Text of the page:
Regarding decision-making, Outlandish “has always been a very democratic, non-hierarchical company but this we took it to the next level by adopting sociocracy – a consent-based decision making method invented by the Quakers and perfected by the Dutch”.
“Although a system in which everyone has to agree in order to make a decision sounds problematic, the evidence is that it’s an extremely powerful and even liberating method of governance. Sociocratic organisations have been shown to grow faster, weather problems better and be nicer places to work. Our move towards sociocracy is part of our programme to make sure we encapsulate and preserve all the things that were great about Outlandish when it was small.”
In the strategic paper on “The Future of Work”, CICOPA, the international organization of cooperatives in industry and services, writes:
"The world is undoubtedly undergoing one of the most profound and radical waves of technological change it has ever known, particularly in the fields of IT and robotics, with profound applications in industrial automation, the delivery of goods and services through online platforms, and an organization of work and production in which individual workers, producers and users are often more disseminated in space. Even though technological change leaves many components of the world of work unresolved, especially as far as the social dimension of work is concerned, it can also favour more genuine forms of collaborative work, such as cooperation among producers, freelancers and SMEs through cooperatives, as well as among cooperatives themselves.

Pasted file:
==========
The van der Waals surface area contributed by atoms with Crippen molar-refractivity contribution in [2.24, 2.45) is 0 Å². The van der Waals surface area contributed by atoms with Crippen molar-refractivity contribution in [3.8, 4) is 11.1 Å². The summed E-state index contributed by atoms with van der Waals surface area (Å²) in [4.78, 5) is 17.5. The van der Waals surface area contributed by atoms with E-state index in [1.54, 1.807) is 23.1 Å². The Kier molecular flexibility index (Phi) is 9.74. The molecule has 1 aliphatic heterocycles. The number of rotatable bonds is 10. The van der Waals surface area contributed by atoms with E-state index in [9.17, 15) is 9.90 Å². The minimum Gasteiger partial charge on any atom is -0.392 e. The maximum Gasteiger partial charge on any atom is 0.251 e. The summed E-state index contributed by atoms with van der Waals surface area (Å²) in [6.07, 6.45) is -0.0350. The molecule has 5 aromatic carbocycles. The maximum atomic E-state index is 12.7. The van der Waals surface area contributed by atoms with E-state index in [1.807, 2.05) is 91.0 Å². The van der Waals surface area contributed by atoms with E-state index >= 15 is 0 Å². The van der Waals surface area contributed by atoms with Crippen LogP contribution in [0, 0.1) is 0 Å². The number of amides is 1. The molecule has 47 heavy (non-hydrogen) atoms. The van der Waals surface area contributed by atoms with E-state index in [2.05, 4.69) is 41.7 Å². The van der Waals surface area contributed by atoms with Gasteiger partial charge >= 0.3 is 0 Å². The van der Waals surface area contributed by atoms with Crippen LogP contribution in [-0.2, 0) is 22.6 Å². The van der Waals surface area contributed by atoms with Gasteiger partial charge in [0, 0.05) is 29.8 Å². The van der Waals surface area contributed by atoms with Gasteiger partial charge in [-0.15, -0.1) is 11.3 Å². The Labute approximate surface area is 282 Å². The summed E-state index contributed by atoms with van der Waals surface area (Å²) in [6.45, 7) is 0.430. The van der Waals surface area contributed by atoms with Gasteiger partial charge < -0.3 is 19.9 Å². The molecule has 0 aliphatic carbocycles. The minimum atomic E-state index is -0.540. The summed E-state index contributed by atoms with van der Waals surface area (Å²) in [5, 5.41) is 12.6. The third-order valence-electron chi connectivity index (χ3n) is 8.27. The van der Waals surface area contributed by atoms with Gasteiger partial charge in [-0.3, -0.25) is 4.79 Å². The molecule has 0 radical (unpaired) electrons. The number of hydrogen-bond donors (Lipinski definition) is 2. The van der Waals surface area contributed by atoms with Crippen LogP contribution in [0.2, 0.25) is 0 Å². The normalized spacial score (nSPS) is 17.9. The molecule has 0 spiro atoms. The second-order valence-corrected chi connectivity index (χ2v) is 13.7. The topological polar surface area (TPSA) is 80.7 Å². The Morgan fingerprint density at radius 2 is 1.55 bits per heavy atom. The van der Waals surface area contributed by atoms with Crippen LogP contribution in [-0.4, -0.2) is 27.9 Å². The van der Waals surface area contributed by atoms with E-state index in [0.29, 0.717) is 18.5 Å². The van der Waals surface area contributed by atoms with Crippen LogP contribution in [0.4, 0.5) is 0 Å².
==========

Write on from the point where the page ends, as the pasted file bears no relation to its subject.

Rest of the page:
On the other hand, many cooperatives are presently dealing with technological change, and the more they cooperate among themselves in generating economies of scale through networks and groups, the more they tend to be successful with this transformation. Technological change can bring about a positive impact on industrial and service cooperatives not only in terms of production automation, but also in the fields of administration, book-keeping, and marketing. Working time can thus be freed for the cooperatives to concentrate on more entrepreneurial aspects requiring creativity. In addition, although the spatial dissemination of worker-members or producer-members of cooperatives provides an additional difficulty to the practice of democratic control which is so important to the cooperative logic, technological change may offer solutions to improve democracy within the enterprise (on line consultations, electronic voting etc.).”